Annual estimates of U.S. population with demographic detail, components of change (births, deaths, migration); at the national, regional and state levels, from 1900; at the metro area and county levels, from 1970.
The Census Bureau develops population estimates with a component of population change method in which they use administrative records to estimate the household and group quarters population. For the household population, the components of population change are births, deaths, net domestic migration, net international migration, and net overseas military movement. They measure change in the non-household, or group quarters, population by the net change in the population living in group quarters facilities.
A major assumption underlying this approach is that changes in selected administrative or survey data sources closely approximate the components of population change. Therefore, Census Bureau demographers separately estimate each component of population change based on administrative records, including registered births and deaths, Federal income tax returns, Medicare enrollees, and military movement. They also incorporate data from the American Community Survey into the estimates.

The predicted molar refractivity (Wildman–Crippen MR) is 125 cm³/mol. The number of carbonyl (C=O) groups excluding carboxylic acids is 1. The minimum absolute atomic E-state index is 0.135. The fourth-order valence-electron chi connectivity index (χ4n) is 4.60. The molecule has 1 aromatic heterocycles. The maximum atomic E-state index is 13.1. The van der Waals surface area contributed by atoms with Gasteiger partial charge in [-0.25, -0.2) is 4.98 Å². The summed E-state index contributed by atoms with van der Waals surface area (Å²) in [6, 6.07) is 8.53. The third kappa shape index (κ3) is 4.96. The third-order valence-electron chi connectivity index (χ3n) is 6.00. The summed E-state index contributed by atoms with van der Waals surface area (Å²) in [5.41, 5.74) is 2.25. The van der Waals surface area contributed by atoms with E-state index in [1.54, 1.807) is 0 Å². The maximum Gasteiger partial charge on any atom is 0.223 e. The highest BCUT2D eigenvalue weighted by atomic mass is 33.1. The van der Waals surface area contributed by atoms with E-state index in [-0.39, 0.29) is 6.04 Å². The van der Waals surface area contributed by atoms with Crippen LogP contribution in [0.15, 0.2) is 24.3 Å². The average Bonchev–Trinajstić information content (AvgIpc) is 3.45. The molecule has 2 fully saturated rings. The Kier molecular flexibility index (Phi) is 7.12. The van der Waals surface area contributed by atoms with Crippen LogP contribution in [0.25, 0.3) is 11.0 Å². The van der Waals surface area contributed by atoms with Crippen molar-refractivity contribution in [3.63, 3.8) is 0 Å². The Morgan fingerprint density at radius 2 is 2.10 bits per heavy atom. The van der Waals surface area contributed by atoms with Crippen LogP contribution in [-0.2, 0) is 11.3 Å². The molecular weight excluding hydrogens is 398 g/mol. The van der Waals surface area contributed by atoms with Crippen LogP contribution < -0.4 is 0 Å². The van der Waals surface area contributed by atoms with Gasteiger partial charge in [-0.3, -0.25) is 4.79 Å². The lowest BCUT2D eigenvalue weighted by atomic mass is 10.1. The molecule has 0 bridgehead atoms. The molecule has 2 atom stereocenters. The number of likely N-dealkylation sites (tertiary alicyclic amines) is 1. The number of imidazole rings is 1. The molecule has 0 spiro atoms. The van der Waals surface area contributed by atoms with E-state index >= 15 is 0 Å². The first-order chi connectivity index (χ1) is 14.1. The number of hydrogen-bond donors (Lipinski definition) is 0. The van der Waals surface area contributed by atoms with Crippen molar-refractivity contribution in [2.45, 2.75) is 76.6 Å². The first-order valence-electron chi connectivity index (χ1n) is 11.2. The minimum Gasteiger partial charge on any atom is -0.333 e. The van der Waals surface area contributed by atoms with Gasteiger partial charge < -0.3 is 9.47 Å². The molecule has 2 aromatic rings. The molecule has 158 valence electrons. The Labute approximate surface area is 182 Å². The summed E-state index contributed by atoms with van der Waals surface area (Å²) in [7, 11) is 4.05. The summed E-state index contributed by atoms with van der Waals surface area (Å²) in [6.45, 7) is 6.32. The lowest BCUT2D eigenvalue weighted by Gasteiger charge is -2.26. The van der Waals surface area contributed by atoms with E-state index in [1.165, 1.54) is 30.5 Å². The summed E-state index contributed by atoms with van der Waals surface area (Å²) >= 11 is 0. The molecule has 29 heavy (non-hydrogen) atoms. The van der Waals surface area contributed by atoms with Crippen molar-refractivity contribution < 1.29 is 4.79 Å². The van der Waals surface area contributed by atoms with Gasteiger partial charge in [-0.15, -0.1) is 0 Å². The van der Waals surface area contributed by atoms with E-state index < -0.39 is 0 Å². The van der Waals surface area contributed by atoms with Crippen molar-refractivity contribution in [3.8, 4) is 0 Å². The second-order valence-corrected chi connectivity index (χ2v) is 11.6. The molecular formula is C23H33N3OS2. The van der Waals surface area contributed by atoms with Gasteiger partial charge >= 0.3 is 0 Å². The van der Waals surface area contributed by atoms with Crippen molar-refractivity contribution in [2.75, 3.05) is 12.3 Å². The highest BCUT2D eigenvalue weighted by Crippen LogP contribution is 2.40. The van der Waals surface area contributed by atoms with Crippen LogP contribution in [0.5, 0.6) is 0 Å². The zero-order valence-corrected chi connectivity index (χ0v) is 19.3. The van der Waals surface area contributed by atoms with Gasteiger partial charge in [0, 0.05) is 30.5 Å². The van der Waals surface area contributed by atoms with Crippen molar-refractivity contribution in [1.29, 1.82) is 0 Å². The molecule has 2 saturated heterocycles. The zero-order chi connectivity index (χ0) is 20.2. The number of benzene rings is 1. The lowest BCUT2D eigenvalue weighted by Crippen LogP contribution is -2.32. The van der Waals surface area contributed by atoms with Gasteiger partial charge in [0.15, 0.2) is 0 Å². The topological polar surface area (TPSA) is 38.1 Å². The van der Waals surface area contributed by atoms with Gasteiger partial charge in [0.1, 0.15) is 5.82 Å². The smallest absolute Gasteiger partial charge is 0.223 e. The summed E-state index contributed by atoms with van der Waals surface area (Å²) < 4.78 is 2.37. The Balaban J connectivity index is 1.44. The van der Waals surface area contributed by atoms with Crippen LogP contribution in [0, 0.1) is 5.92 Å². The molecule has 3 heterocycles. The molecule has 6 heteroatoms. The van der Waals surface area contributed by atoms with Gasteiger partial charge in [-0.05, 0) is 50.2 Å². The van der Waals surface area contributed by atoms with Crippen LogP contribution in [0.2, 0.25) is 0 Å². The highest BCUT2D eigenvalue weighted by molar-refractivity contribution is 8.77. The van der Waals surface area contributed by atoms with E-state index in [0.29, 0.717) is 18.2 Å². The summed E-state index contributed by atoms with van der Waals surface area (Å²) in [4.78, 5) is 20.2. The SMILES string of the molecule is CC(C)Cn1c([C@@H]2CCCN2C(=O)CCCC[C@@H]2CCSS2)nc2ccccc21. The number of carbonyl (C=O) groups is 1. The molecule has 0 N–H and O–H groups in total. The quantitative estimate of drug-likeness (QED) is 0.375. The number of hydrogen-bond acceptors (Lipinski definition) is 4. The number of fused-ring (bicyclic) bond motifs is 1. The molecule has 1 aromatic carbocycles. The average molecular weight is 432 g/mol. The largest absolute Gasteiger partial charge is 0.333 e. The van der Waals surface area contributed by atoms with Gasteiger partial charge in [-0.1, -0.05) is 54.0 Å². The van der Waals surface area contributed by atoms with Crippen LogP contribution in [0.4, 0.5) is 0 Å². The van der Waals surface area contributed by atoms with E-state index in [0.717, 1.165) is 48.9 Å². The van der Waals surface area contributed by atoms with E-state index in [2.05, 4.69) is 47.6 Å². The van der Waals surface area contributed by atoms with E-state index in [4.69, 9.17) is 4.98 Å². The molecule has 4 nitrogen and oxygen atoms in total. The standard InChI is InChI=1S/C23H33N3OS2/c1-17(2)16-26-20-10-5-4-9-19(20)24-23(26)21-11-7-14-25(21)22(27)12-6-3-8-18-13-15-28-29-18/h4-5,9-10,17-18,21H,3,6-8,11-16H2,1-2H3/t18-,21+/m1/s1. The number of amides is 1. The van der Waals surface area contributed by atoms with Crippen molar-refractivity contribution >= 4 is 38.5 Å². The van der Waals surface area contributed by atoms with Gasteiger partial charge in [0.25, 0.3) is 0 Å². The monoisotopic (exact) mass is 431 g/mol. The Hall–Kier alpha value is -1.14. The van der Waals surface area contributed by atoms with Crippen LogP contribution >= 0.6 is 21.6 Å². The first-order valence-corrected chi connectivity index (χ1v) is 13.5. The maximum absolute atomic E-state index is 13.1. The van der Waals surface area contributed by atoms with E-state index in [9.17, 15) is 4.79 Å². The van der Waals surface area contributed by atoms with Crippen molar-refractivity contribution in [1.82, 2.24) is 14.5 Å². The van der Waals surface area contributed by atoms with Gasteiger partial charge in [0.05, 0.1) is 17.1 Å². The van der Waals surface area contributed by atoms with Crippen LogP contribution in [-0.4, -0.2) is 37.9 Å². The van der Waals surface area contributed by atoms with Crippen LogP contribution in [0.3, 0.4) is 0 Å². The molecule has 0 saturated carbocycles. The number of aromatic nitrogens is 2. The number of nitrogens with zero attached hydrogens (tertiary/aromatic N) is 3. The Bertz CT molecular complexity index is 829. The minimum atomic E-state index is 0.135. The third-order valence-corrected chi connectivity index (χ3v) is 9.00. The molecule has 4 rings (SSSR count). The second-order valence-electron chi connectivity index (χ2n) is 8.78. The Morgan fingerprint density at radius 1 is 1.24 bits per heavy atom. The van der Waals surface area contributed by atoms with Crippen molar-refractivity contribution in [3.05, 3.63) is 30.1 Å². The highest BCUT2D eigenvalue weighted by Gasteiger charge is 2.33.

The Census Bureau produces the estimate of each area’s population, starting with the base population from either Census 2000 (for the July 1, 2000 estimates) or the revised population estimate for the most recent year (for the July 1 estimates of all years after 2000). They then add or subtract the demographic components of population change calculated for that time period. Basically, this measns they add the estimated number of births and subtract the estimated number of deaths for the time period. Next, they add (or subtract, as appropriate) the estimates of net domestic migration, net foreign-born international migration, net movement to/from Puerto Rico, net overseas Armed Forces movement, net native migration to/from the United States, and the change in group quarters population.
In the years the Census collects the data, usually no data is reported. For example 2000 and 2010 have ND's.
We aggregte the county data to CBSAs under the OMB 17-01, 18-03 and 18-04 vintages.
Data is revised annually. With each annual release of population estimates, the Population Estimates program revises and updates the entire time series of estimates from April 1, 2010 to July 1 of the current year. The release of a new estimates supersedes any previous series and incorporates the most up-to-date input data and methodological improvements.
As of December 2021, there is a numeric break in the series at 2019/2020. The latter period has incorporated the results of Census 2020, but the prior periods have not, and the source does not expect to revise them until mid-2023.